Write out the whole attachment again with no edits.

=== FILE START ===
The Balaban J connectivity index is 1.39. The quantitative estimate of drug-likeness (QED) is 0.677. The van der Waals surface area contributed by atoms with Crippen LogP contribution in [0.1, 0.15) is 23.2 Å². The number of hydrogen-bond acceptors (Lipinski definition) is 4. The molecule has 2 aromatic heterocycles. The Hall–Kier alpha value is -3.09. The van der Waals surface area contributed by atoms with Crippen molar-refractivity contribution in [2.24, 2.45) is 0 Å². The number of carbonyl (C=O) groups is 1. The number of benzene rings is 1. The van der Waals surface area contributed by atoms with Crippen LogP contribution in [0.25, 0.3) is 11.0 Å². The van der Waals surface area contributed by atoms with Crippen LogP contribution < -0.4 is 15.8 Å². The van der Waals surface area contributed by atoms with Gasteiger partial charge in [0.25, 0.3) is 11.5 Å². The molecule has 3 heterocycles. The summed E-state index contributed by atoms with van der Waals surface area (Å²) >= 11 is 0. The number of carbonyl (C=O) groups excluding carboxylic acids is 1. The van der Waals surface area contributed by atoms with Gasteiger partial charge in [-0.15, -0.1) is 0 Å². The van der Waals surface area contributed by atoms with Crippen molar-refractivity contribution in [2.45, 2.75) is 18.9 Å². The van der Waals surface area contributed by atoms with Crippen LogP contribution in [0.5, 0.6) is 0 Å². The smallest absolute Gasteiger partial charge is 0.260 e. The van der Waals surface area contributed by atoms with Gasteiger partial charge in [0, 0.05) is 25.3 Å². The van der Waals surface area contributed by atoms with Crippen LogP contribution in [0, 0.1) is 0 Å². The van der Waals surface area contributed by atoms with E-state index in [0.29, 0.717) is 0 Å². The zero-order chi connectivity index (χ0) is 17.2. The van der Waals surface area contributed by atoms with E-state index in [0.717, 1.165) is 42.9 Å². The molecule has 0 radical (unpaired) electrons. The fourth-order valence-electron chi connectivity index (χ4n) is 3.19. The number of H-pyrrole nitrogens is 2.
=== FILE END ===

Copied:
The Balaban J connectivity index is 1.39. The quantitative estimate of drug-likeness (QED) is 0.677. The van der Waals surface area contributed by atoms with Crippen LogP contribution in [0.1, 0.15) is 23.2 Å². The number of hydrogen-bond acceptors (Lipinski definition) is 4. The molecule has 2 aromatic heterocycles. The Hall–Kier alpha value is -3.09. The van der Waals surface area contributed by atoms with Crippen molar-refractivity contribution in [2.24, 2.45) is 0 Å². The number of carbonyl (C=O) groups is 1. The number of benzene rings is 1. The van der Waals surface area contributed by atoms with Crippen LogP contribution in [0.25, 0.3) is 11.0 Å². The van der Waals surface area contributed by atoms with Crippen LogP contribution < -0.4 is 15.8 Å². The van der Waals surface area contributed by atoms with Gasteiger partial charge in [0.25, 0.3) is 11.5 Å². The molecule has 3 heterocycles. The summed E-state index contributed by atoms with van der Waals surface area (Å²) >= 11 is 0. The number of carbonyl (C=O) groups excluding carboxylic acids is 1. The van der Waals surface area contributed by atoms with Gasteiger partial charge in [-0.15, -0.1) is 0 Å². The van der Waals surface area contributed by atoms with Crippen molar-refractivity contribution in [2.45, 2.75) is 18.9 Å². The van der Waals surface area contributed by atoms with Crippen LogP contribution in [0.5, 0.6) is 0 Å². The smallest absolute Gasteiger partial charge is 0.260 e. The van der Waals surface area contributed by atoms with Gasteiger partial charge in [0, 0.05) is 25.3 Å². The van der Waals surface area contributed by atoms with Crippen LogP contribution in [0, 0.1) is 0 Å². The van der Waals surface area contributed by atoms with E-state index in [0.29, 0.717) is 0 Å². The zero-order chi connectivity index (χ0) is 17.2. The van der Waals surface area contributed by atoms with E-state index in [0.717, 1.165) is 42.9 Å². The molecule has 0 radical (unpaired) electrons. The fourth-order valence-electron chi connectivity index (χ4n) is 3.19. The number of H-pyrrole nitrogens is 2.